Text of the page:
Learning cannot occur without cognition.

Essay by Shawn1969College, UndergraduateA, October 2008

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Learning can be defined as "1 : the act or experience of one that learns 2 : knowledge or skill acquired by instruction or study 3 : modification of a behavioral tendency by experience (as exposure to conditioning)" (Learning, 2008). The first definition describes learning as an active process, the second definition defines learning as a result; something acquired having a potential of changing behavior, while the third definition is more scientifically usable because it describes an observable change of behavior as a result of learning. For the purpose of this paper, definition 3 is the most valid while definition 2 could be considered a more vague description of future potential of behavioral change. Behavior is thus the observable result of learning. If there has been no change in behavior after a learning event, then it cannot be assumed that learning has occurred.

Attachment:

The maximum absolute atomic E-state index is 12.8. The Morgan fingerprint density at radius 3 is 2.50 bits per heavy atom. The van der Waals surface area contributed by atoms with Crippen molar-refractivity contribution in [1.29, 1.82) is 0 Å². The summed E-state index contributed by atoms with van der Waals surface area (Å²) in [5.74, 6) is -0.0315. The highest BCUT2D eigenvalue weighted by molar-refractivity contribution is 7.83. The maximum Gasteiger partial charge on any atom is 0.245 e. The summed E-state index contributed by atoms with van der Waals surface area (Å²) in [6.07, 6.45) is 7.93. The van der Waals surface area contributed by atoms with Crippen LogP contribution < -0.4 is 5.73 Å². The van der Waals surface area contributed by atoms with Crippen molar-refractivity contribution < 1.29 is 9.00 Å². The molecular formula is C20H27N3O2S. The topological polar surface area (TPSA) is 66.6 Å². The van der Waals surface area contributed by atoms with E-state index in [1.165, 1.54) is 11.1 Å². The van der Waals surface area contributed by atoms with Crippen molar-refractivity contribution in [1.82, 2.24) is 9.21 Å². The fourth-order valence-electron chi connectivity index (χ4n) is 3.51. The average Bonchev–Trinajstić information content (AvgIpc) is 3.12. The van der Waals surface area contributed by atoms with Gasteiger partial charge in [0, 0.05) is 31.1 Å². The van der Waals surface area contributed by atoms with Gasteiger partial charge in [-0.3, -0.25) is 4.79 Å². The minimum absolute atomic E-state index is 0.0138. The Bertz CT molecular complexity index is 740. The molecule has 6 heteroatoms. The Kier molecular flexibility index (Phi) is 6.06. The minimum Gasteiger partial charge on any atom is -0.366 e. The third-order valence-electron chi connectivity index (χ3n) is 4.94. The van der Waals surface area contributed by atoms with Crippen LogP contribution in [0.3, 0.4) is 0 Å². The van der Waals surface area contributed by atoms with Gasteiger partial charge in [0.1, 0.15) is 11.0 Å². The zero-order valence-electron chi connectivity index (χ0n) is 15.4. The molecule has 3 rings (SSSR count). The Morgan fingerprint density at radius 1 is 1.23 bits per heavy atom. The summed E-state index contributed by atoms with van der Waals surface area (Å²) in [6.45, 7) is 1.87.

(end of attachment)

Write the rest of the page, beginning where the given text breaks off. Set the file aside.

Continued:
Psychologists consider two types of learning: Classical conditioning and instrumental conditioning.

The term "conditioning" is preferred over the term "learning" because conditioning is a term that specifically describes procedures to modify behavior (Hergenhahn, B.R. Olson, M.H., 2005). "Classical conditioning is best exemplified by Pavlov and his dogs. Pavlov formulated the unconditioned and the conditioned stimulus and the associated stimulus response processes (Pavlov, I.P., 1927). Pavlov determined that an unconditioned stimulus (a stimulus in its natural state) would provoke an unconditioned response (again unaltered). Show food to a dog and the dog will start to salivate. However, by altering the stimulus, such as ringing a bell prior to the presenting of the food, the dog will learn to associate the bell tone with food and begin to salivate after the bell is struck but before the food is presented. This Pavlov termed a conditioned stimulus and conditioned response. Instrumental conditioning is in a manner the opposite of classical...